The GOP has moved in Bannon’s direction on war, too. In June 2015, according to Gallup, only 31 percent of Republicans called the Iraq War a mistake. When Trump called it one in February 2016, Rubio, Bush, Cruz, and Kasich all disagreed. Each argued that, given what George W. Bush knew at the time, he was right to topple Saddam Hussein. I suspect that far fewer Republican voters or politicians would say so today.
Even Trump’s bombing of Syria shows how the mood inside the party has changed. Yes, most Republicans supported it. Americans tend to support military action at first, especially when a president of their own party launches it. But influential conservatives—from Ann Coulter to Laura Ingraham to thousands of commenters on Breitbart—denounced the attack. That’s new. When George W. Bush invaded Iraq, a far riskier undertaking, conservative support was nearly unanimous. Coulter and Ingraham supported it themselves. There is now a powerful faction of Republicans willing to oppose even limited military strikes launched by a Republican president. Under George W. Bush, that simply wasn’t the case.
But if Trump has moved the GOP toward nationalism and nativism, why can’t he—or a future Republican leader—move it back? They could, but it won’t be easy because the Republican coalition has changed. Between 1992 and 2016, the percentage of whites with college degrees that identified as Republicans dropped five points. Over that same period, the percentage of whites with a high-school degree or less who identified as Republicans rose 18 points. Blue-collar Republicans are far more hostile to immigration and free trade than their white-collar counterparts. And as Walter Russell Mead has famously observed, they tend to be “Jacksonian” on foreign policy. When they feel threatened, they support ferocious military attacks. But they have little appetite for expending blood or treasure on behalf of international norms or commitments from which they perceive little personal benefit.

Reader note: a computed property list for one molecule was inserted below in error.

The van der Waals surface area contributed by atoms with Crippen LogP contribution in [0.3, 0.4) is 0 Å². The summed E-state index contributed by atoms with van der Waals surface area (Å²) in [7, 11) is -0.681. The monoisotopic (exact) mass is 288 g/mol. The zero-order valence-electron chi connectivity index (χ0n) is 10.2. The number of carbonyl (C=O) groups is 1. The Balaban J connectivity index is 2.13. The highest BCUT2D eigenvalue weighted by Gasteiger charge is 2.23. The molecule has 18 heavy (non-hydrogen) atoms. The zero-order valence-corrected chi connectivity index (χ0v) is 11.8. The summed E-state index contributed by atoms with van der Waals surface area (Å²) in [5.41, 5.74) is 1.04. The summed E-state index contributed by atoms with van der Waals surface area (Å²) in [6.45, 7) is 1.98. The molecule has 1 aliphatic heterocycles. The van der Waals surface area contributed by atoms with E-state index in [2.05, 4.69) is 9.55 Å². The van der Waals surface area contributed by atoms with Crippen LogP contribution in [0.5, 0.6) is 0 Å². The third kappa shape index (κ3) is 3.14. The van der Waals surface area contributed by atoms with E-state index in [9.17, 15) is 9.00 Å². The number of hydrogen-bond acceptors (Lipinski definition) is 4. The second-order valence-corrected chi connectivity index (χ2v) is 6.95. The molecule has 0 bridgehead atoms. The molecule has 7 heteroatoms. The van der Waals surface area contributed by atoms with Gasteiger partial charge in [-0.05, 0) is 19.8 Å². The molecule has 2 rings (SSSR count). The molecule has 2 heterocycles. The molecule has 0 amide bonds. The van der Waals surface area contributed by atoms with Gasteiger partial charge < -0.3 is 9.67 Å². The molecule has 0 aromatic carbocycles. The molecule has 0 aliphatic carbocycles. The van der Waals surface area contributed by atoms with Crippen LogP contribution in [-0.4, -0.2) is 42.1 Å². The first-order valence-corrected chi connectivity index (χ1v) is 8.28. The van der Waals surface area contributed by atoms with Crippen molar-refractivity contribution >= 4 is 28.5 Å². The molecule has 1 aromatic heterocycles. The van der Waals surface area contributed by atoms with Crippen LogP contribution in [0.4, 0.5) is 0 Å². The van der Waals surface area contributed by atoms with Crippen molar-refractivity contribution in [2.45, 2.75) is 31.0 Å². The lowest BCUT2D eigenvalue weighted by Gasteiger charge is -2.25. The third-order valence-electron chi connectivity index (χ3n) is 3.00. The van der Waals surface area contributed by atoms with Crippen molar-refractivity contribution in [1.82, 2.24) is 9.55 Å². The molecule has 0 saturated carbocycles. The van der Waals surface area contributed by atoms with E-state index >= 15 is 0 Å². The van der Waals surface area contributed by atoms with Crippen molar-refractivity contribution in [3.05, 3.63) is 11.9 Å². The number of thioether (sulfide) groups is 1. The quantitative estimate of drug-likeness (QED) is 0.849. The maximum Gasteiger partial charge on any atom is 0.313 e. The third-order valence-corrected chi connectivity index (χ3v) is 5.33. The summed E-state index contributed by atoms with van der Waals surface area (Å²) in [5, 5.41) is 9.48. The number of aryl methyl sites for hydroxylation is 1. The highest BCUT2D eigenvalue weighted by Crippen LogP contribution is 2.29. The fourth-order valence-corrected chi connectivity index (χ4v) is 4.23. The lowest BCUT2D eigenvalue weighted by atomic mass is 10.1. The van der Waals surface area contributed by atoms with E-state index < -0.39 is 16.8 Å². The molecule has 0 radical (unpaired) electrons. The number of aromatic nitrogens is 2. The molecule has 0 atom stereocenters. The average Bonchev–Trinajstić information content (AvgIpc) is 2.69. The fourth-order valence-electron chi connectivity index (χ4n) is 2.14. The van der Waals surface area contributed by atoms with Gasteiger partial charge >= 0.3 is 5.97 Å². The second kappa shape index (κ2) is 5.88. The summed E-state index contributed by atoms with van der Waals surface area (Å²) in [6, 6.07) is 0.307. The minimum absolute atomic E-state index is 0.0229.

As Ron Brownstein correctly notes, these views are still underrepresented in Washington, where corporate interests and a hawkish foreign-policy class push the GOP toward internationalism. But over time, the shift among grassroots Republicans will reshape Washington institutions that rely on conservative eyeballs or small-donor donations.
Ten or even five years ago, The Weekly Standard was more influential than Breitbart. Now it’s the reverse. Listen to Fox News these days and you’ll hear little enthusiasm for the war in Afghanistan and a lot of enthusiasm for keeping Afghans out of the United States.
Over time, nationalist conservatives will even develop an intellectual class. In January, a former student of the influential conservative Harvard political theorist Harvey Mansfield created a journal called American Affairs to give Bannonism intellectual heft. The job of neoconservative intellectuals, Irving Kristol once claimed, is “to explain to the American people why they are right, and to the intellectuals why they are wrong.” As ordinary Republicans move in a nationalist and nativist direction, nationalist and nativist intellectuals will emerge to do the same thing.
My old colleague Jonathan Chait once wrote that in interpreting politics, it’s important to distinguish between the weather, which constantly fluctuates, and the climate, which defines the broad parameters within which those fluctuations occur. The weather turned bad for Steve Bannon last week. But the climate inside the Republican Party is likely to be conducive to his views for years to come.